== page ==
Facebook’s Hearing Highlights Need for Blockchain

| Publish date: 04/16/2018 (Last updated: April 16, 2018 11:02 AM)

Facebook has been in the news lately, and for all the wrong reasons. It was revealed a few weeks ago that more than 50 million users’ information had been wrongly acquired by a company called Cambridge Analytica and may have been used to influence the 2016 Presidential Elections in the US. Questions have also been raised about whether this data was used to influence the Brexit vote in the UK.

As a result of this massive data misuse, Facebook’s founder and CEO, Mark Zuckerberg was asked to appear in a Congressional hearing to explain what happened and what he planned to do about it.

How did it happen?

Facebook makes its money through selling ad space on its platform. To attract advertisers, Facebook provides user information to advertisers which are used to target specific users to increase the impact of those ads. This information is gathered after a person agrees to the Terms of Service – which most of us don’t bother reading.

Now, a few years ago, a Professor claiming to need the data for scientific purposes created a quiz app which he ran on Facebook. He was able to collect more than 50 million users’ data through this app and subsequently handed this data over to Cambridge Analytica.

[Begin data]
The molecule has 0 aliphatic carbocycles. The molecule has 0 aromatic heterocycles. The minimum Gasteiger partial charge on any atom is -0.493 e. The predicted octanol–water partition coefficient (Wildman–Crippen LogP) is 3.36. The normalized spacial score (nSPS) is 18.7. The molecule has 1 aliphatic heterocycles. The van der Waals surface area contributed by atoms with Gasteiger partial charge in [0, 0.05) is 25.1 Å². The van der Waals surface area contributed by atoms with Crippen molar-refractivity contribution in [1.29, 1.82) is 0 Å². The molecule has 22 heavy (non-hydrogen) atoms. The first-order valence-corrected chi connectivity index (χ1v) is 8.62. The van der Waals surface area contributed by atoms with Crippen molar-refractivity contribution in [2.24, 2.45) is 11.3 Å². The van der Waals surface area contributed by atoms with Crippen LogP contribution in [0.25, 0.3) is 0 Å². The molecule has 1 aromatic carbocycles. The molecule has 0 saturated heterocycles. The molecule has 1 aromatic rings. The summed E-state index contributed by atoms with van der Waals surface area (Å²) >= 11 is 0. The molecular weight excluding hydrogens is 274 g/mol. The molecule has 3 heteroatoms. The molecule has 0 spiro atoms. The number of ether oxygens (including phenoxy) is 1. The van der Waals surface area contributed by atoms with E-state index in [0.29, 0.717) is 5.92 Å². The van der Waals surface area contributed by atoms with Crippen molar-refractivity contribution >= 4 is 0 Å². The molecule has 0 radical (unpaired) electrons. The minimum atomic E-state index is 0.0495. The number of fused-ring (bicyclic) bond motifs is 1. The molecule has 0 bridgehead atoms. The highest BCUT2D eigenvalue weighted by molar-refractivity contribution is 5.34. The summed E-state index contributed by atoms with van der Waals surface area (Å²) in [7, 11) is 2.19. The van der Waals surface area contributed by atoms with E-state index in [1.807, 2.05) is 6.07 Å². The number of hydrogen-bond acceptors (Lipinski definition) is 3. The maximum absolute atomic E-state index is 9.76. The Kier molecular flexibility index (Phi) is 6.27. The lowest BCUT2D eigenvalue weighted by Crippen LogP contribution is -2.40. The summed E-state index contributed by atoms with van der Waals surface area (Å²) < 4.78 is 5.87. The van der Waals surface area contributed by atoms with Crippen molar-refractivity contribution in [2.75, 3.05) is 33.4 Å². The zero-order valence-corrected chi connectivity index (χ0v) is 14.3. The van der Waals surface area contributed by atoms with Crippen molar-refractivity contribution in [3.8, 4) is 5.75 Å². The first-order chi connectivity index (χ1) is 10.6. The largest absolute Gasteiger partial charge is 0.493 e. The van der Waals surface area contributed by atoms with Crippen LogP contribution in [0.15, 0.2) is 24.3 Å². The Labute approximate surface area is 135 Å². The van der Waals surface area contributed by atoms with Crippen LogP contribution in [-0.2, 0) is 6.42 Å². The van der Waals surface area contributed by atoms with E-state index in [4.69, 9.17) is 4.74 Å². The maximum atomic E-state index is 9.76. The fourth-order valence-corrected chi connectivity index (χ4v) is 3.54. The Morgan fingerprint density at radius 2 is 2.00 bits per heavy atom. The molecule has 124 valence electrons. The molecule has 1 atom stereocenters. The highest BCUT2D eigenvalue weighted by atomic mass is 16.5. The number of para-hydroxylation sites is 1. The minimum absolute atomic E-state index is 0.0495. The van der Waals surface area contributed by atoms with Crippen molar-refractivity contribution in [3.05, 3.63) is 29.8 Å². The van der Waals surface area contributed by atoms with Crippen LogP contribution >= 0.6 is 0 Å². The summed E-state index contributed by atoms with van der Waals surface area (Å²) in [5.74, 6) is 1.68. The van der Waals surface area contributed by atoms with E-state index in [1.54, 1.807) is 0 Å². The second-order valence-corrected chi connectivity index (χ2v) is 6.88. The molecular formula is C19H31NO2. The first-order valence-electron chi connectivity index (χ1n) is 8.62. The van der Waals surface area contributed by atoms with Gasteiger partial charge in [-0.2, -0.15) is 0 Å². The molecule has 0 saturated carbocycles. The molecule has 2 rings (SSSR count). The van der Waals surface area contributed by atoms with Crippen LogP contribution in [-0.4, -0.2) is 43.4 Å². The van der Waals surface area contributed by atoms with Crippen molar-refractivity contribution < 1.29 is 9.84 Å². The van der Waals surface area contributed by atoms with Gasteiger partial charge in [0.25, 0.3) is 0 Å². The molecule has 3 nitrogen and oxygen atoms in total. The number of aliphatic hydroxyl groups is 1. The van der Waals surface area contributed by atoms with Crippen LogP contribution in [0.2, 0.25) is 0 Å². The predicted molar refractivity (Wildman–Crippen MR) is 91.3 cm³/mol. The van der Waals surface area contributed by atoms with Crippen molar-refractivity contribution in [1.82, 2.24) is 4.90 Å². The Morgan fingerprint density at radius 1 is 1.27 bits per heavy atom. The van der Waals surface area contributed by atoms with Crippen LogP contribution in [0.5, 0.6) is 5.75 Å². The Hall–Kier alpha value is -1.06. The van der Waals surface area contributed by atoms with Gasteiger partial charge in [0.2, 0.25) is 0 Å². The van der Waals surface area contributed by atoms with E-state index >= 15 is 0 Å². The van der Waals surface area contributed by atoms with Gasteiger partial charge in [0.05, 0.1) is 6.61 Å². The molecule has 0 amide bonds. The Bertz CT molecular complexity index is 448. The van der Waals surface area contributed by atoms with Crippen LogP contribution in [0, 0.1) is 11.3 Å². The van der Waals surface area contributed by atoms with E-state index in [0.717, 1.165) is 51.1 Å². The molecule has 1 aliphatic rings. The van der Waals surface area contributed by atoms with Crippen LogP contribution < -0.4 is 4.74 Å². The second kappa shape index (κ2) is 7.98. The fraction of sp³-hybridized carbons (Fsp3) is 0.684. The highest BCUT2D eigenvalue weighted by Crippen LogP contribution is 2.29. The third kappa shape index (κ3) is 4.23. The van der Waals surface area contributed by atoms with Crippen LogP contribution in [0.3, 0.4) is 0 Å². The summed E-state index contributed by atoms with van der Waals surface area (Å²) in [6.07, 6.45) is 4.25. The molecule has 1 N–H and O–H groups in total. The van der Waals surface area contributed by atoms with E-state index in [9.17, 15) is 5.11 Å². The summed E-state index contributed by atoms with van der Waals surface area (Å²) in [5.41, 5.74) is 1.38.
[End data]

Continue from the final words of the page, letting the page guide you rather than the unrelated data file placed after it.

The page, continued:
This was the trigger that actually made people realize how much personal information is shared without their knowledge. Thus, people are now looking for ways in which they can control how much of their information is shared and with whom.

Blockchain Technology to Control Information Sharing

A small group of people started a movement called #DeleteFacebook. However, it’s not that simple. There are 2 billion users on this social media app, and a lot of people are dependent on this platform to stay in touch with their loved ones and relatives.

A much better solution would be the implementation of blockchain technology on social media platforms, according to the industry experts. Blockchain can help in two critical ways. Firstly, information is hashed as well as modular, which means only relevant information would be shared. And secondly, people will learn to take responsibility for their own information as they become more adept at using blockchain based technology.

At the end of the day, Facebook is not the villain – though it may feel like it. It’s a business that needs to make money and it did have Terms of Service in place which people needed to agree to before using the platform.

It is the responsibility of the people using these platforms to educate themselves on how much information they are willing to share and protect their own identities and data.


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